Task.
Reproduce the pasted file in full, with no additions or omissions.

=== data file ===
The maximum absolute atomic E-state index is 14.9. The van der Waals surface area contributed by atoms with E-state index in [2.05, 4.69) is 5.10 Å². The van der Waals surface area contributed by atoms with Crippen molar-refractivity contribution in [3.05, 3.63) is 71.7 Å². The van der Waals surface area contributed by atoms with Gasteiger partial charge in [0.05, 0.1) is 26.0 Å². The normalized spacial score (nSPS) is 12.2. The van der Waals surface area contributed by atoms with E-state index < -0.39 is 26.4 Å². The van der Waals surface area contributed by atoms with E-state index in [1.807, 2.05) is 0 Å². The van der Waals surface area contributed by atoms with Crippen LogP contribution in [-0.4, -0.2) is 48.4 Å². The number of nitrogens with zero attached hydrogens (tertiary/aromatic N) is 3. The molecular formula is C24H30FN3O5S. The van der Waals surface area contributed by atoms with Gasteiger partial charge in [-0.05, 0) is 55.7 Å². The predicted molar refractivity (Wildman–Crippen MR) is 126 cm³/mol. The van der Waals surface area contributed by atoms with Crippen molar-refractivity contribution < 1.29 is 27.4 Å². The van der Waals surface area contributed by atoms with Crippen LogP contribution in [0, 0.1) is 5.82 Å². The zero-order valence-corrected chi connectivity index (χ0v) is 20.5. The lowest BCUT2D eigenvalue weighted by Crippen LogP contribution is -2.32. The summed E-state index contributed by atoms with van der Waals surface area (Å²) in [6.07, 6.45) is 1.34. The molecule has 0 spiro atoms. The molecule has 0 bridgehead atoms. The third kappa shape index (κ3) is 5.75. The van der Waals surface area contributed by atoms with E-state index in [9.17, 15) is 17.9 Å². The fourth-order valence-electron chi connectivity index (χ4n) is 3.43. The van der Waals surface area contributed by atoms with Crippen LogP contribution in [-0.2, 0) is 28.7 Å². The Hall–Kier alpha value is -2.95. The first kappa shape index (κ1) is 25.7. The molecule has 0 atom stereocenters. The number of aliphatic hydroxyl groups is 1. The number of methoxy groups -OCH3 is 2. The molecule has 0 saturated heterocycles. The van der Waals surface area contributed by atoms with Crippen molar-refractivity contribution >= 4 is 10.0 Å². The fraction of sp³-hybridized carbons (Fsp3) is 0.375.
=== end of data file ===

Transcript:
The maximum absolute atomic E-state index is 14.9. The van der Waals surface area contributed by atoms with E-state index in [2.05, 4.69) is 5.10 Å². The van der Waals surface area contributed by atoms with Crippen molar-refractivity contribution in [3.05, 3.63) is 71.7 Å². The van der Waals surface area contributed by atoms with Gasteiger partial charge in [0.05, 0.1) is 26.0 Å². The normalized spacial score (nSPS) is 12.2. The van der Waals surface area contributed by atoms with E-state index < -0.39 is 26.4 Å². The van der Waals surface area contributed by atoms with E-state index in [1.807, 2.05) is 0 Å². The van der Waals surface area contributed by atoms with Crippen LogP contribution in [-0.4, -0.2) is 48.4 Å². The number of nitrogens with zero attached hydrogens (tertiary/aromatic N) is 3. The molecular formula is C24H30FN3O5S. The van der Waals surface area contributed by atoms with Gasteiger partial charge in [-0.05, 0) is 55.7 Å². The predicted molar refractivity (Wildman–Crippen MR) is 126 cm³/mol. The van der Waals surface area contributed by atoms with Crippen molar-refractivity contribution < 1.29 is 27.4 Å². The van der Waals surface area contributed by atoms with Crippen LogP contribution in [0, 0.1) is 5.82 Å². The zero-order valence-corrected chi connectivity index (χ0v) is 20.5. The lowest BCUT2D eigenvalue weighted by Crippen LogP contribution is -2.32. The summed E-state index contributed by atoms with van der Waals surface area (Å²) in [6.07, 6.45) is 1.34. The molecule has 0 spiro atoms. The molecule has 0 bridgehead atoms. The third kappa shape index (κ3) is 5.75. The van der Waals surface area contributed by atoms with E-state index in [9.17, 15) is 17.9 Å². The fourth-order valence-electron chi connectivity index (χ4n) is 3.43. The van der Waals surface area contributed by atoms with Crippen LogP contribution in [-0.2, 0) is 28.7 Å². The Hall–Kier alpha value is -2.95. The first kappa shape index (κ1) is 25.7. The molecule has 0 atom stereocenters. The number of aliphatic hydroxyl groups is 1. The number of methoxy groups -OCH3 is 2. The molecule has 0 saturated heterocycles. The van der Waals surface area contributed by atoms with Crippen molar-refractivity contribution >= 4 is 10.0 Å². The fraction of sp³-hybridized carbons (Fsp3) is 0.375.